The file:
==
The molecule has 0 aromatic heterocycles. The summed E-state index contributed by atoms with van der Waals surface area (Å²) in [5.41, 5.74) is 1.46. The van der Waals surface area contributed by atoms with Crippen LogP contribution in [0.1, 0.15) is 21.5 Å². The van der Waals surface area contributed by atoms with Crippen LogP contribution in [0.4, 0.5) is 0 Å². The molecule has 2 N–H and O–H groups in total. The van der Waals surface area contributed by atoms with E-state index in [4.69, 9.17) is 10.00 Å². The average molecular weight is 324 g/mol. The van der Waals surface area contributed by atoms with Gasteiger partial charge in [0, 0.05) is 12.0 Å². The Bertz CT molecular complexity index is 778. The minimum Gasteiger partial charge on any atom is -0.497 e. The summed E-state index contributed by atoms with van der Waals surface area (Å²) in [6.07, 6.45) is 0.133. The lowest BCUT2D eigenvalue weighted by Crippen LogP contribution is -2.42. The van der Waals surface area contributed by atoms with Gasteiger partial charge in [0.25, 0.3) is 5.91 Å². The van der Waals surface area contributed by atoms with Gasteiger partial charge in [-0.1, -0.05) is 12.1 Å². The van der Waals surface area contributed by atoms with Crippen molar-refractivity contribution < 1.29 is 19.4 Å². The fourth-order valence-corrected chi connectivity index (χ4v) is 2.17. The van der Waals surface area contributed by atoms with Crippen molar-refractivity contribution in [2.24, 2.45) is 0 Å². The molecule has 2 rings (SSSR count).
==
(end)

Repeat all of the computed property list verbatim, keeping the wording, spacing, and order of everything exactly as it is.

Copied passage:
The molecule has 0 aromatic heterocycles. The summed E-state index contributed by atoms with van der Waals surface area (Å²) in [5.41, 5.74) is 1.46. The van der Waals surface area contributed by atoms with Crippen LogP contribution in [0.1, 0.15) is 21.5 Å². The van der Waals surface area contributed by atoms with Crippen LogP contribution in [0.4, 0.5) is 0 Å². The molecule has 2 N–H and O–H groups in total. The van der Waals surface area contributed by atoms with E-state index in [4.69, 9.17) is 10.00 Å². The average molecular weight is 324 g/mol. The van der Waals surface area contributed by atoms with Gasteiger partial charge in [0, 0.05) is 12.0 Å². The Bertz CT molecular complexity index is 778. The minimum Gasteiger partial charge on any atom is -0.497 e. The summed E-state index contributed by atoms with van der Waals surface area (Å²) in [6.07, 6.45) is 0.133. The lowest BCUT2D eigenvalue weighted by Crippen LogP contribution is -2.42. The van der Waals surface area contributed by atoms with Gasteiger partial charge in [0.25, 0.3) is 5.91 Å². The van der Waals surface area contributed by atoms with Gasteiger partial charge in [-0.1, -0.05) is 12.1 Å². The van der Waals surface area contributed by atoms with Crippen molar-refractivity contribution < 1.29 is 19.4 Å². The fourth-order valence-corrected chi connectivity index (χ4v) is 2.17. The van der Waals surface area contributed by atoms with Crippen molar-refractivity contribution in [2.24, 2.45) is 0 Å². The molecule has 2 rings (SSSR count).